FIGURE 5. Plots of elevation versus time for different points within the strong basin. In (A) and (B), the red curves represent the uplift history at the center point (C). The blue curves represent the uplift history of the marginal points (A2, B2). The green curves represent the uplift history at points A1 and B1 (C) Positions of points A1, A2, B1, B2, and C in the interior of the strong basin.
Effects of a Strong Basin’s Position
In this section, we design a group of models (models two to three in Table 2) to investigate the impacts of a strong basin’s position on the topographic evolution of the plateau. Model-2 and model-3 are identical to the reference model, except that the distances of the strong basin to the convergent boundary are 0 and 1,000 km, respectively, instead of 500 km in the reference model. Figure 6 shows the topographic evolution of model-2 and model-3. The strong basins in model-2 and model-3 represent the rigid basins located at the south and north Tibetan Plateau, respectively. The plateau growth patterns in model-2 and model-3 are similar to the reference model, with lowlands developing in the interior of strong basins and plateaus forming in the surrounding region. Differently, the formation of the hinterland basin in model-2 occurs roughly 10 Myr earlier than that in model-3 (Figure 6). In addition, the time of the lowland merging into the plateau in model-2 also occurs earlier than that in model-3, at approximately 5 Myr. At 38 Myr of convergence, the lowland in model-2 has shrunk into a small residual basin, whereas the lowland in model-3 is still broad (Figure 6).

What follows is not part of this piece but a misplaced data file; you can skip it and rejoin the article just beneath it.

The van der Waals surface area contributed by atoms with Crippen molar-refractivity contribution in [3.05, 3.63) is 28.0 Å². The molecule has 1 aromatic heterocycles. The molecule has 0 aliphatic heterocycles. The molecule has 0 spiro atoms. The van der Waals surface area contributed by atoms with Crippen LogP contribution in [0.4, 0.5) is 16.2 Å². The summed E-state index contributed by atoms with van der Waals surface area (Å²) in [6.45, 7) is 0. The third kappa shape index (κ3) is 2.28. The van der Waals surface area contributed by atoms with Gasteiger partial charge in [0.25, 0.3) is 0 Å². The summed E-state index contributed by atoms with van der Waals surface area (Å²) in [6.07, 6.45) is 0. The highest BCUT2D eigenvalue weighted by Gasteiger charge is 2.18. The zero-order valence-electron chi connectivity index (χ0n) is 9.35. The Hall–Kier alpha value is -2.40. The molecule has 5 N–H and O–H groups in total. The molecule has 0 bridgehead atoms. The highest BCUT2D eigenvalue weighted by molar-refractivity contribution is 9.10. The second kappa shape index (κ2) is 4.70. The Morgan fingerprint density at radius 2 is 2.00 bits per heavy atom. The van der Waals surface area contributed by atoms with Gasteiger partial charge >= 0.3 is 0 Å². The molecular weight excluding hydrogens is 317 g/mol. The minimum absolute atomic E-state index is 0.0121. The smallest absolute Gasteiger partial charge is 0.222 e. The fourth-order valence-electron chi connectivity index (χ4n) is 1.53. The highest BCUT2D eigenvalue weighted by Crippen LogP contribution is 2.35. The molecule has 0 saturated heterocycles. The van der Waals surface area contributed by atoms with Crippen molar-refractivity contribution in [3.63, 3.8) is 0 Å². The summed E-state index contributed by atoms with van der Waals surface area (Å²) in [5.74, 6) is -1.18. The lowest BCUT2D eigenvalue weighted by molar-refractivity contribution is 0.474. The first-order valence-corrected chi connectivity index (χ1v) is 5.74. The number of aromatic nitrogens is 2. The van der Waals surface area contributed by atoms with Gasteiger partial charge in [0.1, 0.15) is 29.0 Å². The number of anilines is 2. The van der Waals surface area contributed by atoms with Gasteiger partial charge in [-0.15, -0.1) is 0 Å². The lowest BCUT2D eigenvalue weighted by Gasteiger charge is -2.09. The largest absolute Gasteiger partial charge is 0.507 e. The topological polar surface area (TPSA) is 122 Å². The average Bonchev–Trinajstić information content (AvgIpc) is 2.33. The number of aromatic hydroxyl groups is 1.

FIGURE 6. Topographic evolution of the model-2 and model-3 (Table 2). Snapshots showing the surface topography of model-2 at (Ai) 10.3 Myr (Aii) 24.8 Myr, and (Aiii) 38.0 Myr. Snapshots showing the surface topography of model-3 at (Bi) 10.5 Myr (Bii) 25.0 Myr, and (Biii) 38.0 Myr. The red dashed rectangles outline the scope of the strong basins.